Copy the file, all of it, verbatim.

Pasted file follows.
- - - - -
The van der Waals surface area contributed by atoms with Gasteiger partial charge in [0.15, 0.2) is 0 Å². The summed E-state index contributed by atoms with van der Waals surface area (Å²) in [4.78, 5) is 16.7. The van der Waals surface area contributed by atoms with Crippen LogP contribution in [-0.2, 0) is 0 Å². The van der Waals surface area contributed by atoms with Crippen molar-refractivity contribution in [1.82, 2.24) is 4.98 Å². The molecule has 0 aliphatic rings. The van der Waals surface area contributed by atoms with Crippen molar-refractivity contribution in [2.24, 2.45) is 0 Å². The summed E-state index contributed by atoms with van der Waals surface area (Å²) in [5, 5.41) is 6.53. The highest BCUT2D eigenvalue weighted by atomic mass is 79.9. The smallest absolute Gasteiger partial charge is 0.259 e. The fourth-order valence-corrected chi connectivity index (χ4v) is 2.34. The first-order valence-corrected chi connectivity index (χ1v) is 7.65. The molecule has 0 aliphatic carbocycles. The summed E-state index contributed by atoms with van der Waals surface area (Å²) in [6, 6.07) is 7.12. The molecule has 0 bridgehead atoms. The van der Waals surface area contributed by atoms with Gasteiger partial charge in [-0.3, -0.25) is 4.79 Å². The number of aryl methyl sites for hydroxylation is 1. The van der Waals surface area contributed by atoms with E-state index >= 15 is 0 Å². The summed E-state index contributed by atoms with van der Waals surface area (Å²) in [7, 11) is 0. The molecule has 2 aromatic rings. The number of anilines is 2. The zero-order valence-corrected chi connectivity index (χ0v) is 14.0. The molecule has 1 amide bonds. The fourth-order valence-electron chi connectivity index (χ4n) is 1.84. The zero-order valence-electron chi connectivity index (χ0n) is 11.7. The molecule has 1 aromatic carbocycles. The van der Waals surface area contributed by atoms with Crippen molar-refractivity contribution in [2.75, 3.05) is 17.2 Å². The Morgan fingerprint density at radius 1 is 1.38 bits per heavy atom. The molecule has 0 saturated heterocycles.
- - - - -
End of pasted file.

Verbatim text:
The van der Waals surface area contributed by atoms with Gasteiger partial charge in [0.15, 0.2) is 0 Å². The summed E-state index contributed by atoms with van der Waals surface area (Å²) in [4.78, 5) is 16.7. The van der Waals surface area contributed by atoms with Crippen LogP contribution in [-0.2, 0) is 0 Å². The van der Waals surface area contributed by atoms with Crippen molar-refractivity contribution in [1.82, 2.24) is 4.98 Å². The molecule has 0 aliphatic rings. The van der Waals surface area contributed by atoms with Crippen molar-refractivity contribution in [2.24, 2.45) is 0 Å². The summed E-state index contributed by atoms with van der Waals surface area (Å²) in [5, 5.41) is 6.53. The highest BCUT2D eigenvalue weighted by atomic mass is 79.9. The smallest absolute Gasteiger partial charge is 0.259 e. The fourth-order valence-corrected chi connectivity index (χ4v) is 2.34. The first-order valence-corrected chi connectivity index (χ1v) is 7.65. The molecule has 0 aliphatic carbocycles. The summed E-state index contributed by atoms with van der Waals surface area (Å²) in [6, 6.07) is 7.12. The molecule has 0 bridgehead atoms. The van der Waals surface area contributed by atoms with Gasteiger partial charge in [-0.3, -0.25) is 4.79 Å². The number of aryl methyl sites for hydroxylation is 1. The van der Waals surface area contributed by atoms with E-state index >= 15 is 0 Å². The summed E-state index contributed by atoms with van der Waals surface area (Å²) in [7, 11) is 0. The molecule has 2 aromatic rings. The number of anilines is 2. The zero-order valence-corrected chi connectivity index (χ0v) is 14.0. The molecule has 1 amide bonds. The fourth-order valence-electron chi connectivity index (χ4n) is 1.84. The zero-order valence-electron chi connectivity index (χ0n) is 11.7. The molecule has 1 aromatic carbocycles. The van der Waals surface area contributed by atoms with Crippen molar-refractivity contribution in [2.75, 3.05) is 17.2 Å². The Morgan fingerprint density at radius 1 is 1.38 bits per heavy atom. The molecule has 0 saturated heterocycles.